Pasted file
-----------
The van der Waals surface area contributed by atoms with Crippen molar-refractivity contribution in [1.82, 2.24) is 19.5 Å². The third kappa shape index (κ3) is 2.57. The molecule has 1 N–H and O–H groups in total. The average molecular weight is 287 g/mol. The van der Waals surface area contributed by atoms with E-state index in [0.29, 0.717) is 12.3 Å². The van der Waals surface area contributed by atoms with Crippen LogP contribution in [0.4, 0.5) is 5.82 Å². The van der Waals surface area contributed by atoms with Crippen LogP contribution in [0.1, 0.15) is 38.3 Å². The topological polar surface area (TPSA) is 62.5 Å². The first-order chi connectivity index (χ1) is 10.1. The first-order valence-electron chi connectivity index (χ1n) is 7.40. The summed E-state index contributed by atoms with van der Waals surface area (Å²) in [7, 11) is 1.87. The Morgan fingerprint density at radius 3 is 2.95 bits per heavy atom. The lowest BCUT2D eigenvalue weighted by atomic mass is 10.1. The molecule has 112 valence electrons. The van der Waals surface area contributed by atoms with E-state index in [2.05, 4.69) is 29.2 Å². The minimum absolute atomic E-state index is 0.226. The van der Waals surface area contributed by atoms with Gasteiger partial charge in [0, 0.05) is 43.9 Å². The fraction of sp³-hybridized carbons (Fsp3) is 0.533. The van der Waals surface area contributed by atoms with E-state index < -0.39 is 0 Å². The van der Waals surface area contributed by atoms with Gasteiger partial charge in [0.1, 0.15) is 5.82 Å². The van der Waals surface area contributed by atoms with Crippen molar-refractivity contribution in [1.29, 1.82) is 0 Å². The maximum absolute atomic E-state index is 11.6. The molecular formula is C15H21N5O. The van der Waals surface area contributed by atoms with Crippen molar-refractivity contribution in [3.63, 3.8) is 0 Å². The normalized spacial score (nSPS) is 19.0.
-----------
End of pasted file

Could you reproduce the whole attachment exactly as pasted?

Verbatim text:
The van der Waals surface area contributed by atoms with Crippen molar-refractivity contribution in [1.82, 2.24) is 19.5 Å². The third kappa shape index (κ3) is 2.57. The molecule has 1 N–H and O–H groups in total. The average molecular weight is 287 g/mol. The van der Waals surface area contributed by atoms with E-state index in [0.29, 0.717) is 12.3 Å². The van der Waals surface area contributed by atoms with Crippen LogP contribution in [0.4, 0.5) is 5.82 Å². The van der Waals surface area contributed by atoms with Crippen LogP contribution in [0.1, 0.15) is 38.3 Å². The topological polar surface area (TPSA) is 62.5 Å². The first-order chi connectivity index (χ1) is 10.1. The first-order valence-electron chi connectivity index (χ1n) is 7.40. The summed E-state index contributed by atoms with van der Waals surface area (Å²) in [7, 11) is 1.87. The Morgan fingerprint density at radius 3 is 2.95 bits per heavy atom. The lowest BCUT2D eigenvalue weighted by atomic mass is 10.1. The molecule has 112 valence electrons. The van der Waals surface area contributed by atoms with E-state index in [2.05, 4.69) is 29.2 Å². The minimum absolute atomic E-state index is 0.226. The van der Waals surface area contributed by atoms with Gasteiger partial charge in [0, 0.05) is 43.9 Å². The fraction of sp³-hybridized carbons (Fsp3) is 0.533. The van der Waals surface area contributed by atoms with E-state index < -0.39 is 0 Å². The van der Waals surface area contributed by atoms with Gasteiger partial charge in [0.1, 0.15) is 5.82 Å². The van der Waals surface area contributed by atoms with Crippen molar-refractivity contribution in [1.29, 1.82) is 0 Å². The maximum absolute atomic E-state index is 11.6. The molecular formula is C15H21N5O. The van der Waals surface area contributed by atoms with Crippen molar-refractivity contribution in [3.63, 3.8) is 0 Å². The normalized spacial score (nSPS) is 19.0.